cybersecurity

When Startups Are Most Susceptible to Cyberattacks

The last thing you want to think about when starting a small business is your proprietary data and financial account information suffering a breach. Cybercrime is a big deal. It costs companies $1.79 million every minute from malicious apps and online payment fraud.

However, financial losses aren’t the only headache such cybersecurity breaches cost small enterprises. They can also endure sometimes irreparable damage to their reputation. While larger businesses have the brand recognition and press to recover, not all smaller companies can.

Therefore, securing your networks is essential for small-business owners. It’s not an expense to put off until later, hoping you can skate by with less until you generate more income.


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You still need the most cost-effective approach, including understanding your vulnerabilities. Here’s when startups are most susceptible to cyberattacks.

  1. When establishing networks

It isn’t surprising that cybercriminals strike when setting up your business networks. They understand that it takes time to install antimalware software on every device and train your employees on the correct procedures.

Before loading proprietary data and personally identifiable client information into your systems, you should attempt to reach SOC 2 compliance. These service organizational control reports ensure that you store, transmit, process, maintain, and dispose of data correctly in alignment with guidelines from the American Institute of Certified Public Accountants (AICPA). Achieving a stellar report reassures clients you’ll treat their data with the highest respect, which inspires trust.

How can you establish a secure network that adheres to SOC 2 principles? It helps to understand critical defense terminology and the layers of protection required:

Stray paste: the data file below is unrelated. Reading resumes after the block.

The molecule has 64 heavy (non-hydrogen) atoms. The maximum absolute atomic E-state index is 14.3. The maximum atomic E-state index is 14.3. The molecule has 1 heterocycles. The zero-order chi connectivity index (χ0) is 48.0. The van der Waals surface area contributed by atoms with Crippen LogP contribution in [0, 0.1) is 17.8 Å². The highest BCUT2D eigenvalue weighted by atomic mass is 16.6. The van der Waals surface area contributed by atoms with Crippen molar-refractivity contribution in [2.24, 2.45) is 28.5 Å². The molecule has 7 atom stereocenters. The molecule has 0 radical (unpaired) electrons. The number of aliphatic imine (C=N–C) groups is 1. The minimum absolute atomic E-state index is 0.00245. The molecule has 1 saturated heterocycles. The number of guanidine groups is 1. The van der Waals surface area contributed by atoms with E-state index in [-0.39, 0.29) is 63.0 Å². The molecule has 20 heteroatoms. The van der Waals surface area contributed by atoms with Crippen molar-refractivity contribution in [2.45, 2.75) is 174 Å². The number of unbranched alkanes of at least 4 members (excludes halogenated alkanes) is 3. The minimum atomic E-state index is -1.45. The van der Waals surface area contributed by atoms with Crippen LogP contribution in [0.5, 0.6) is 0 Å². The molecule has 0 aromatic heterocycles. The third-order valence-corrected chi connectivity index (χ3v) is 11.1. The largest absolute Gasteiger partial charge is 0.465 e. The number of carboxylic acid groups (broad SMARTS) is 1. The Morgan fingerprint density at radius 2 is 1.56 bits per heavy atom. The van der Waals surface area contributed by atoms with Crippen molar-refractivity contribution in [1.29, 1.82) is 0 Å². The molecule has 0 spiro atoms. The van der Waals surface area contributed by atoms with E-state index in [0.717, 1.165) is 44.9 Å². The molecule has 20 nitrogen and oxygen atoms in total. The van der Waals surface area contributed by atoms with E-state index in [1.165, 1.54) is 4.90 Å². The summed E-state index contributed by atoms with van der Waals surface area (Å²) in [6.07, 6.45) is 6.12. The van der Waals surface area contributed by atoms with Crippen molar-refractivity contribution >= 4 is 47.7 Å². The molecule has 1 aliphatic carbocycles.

• Firewalls: These isolate one network from another. They come in hardware and software models, with some operating as standalone devices like routers or servers.
  • Intrusion detection systems: These spot hackers or malicious software on networks so you can take immediate action to prevent a breach and defend against similar intrusions in the future.
  • Proxy servers: These act as negotiators for client software requesting information from other servers.
  • Network access control: These restrict network access to only endpoint devices that comply with your security protocol, such as a company-issued laptop.
  • Web and spam filters: These prohibit users from accessing potentially risky websites or opening emails that contain phishing attacks.

Your best bet is to hire a qualified computer security specialist to establish your networks. Brainstorm critical aspects of your policy and write your cybersecurity plan before setting up your systems, as making later changes can create headaches and issues with noncompliance.


What Small Businesses Can Do to Thwart the Top 5 Cybersecurity Threats

  1. When hiring new employees

A business is only as secure as the staff it hires. You can have the most secure network, but the wrong person could still cause substantial damage if you fail to conduct proper pre-hire screenings.

When conducting background checks, please ensure you use legally compliant third-party providers. Otherwise, you risk potential staff members exposing their Social Security numbers and other personal information. These don’t come for free, so save this step until you make a contingent job offer based on successful screening completion.

What should you look for? Use your common sense, but recent offenses concerning financial matters are obvious red flags. Conversely, a cannabis bust that happened 20 years ago before the laws changed isn’t necessarily cause for concern. If you feel unsure, it’s fine to contact the candidate and ask follow-up questions.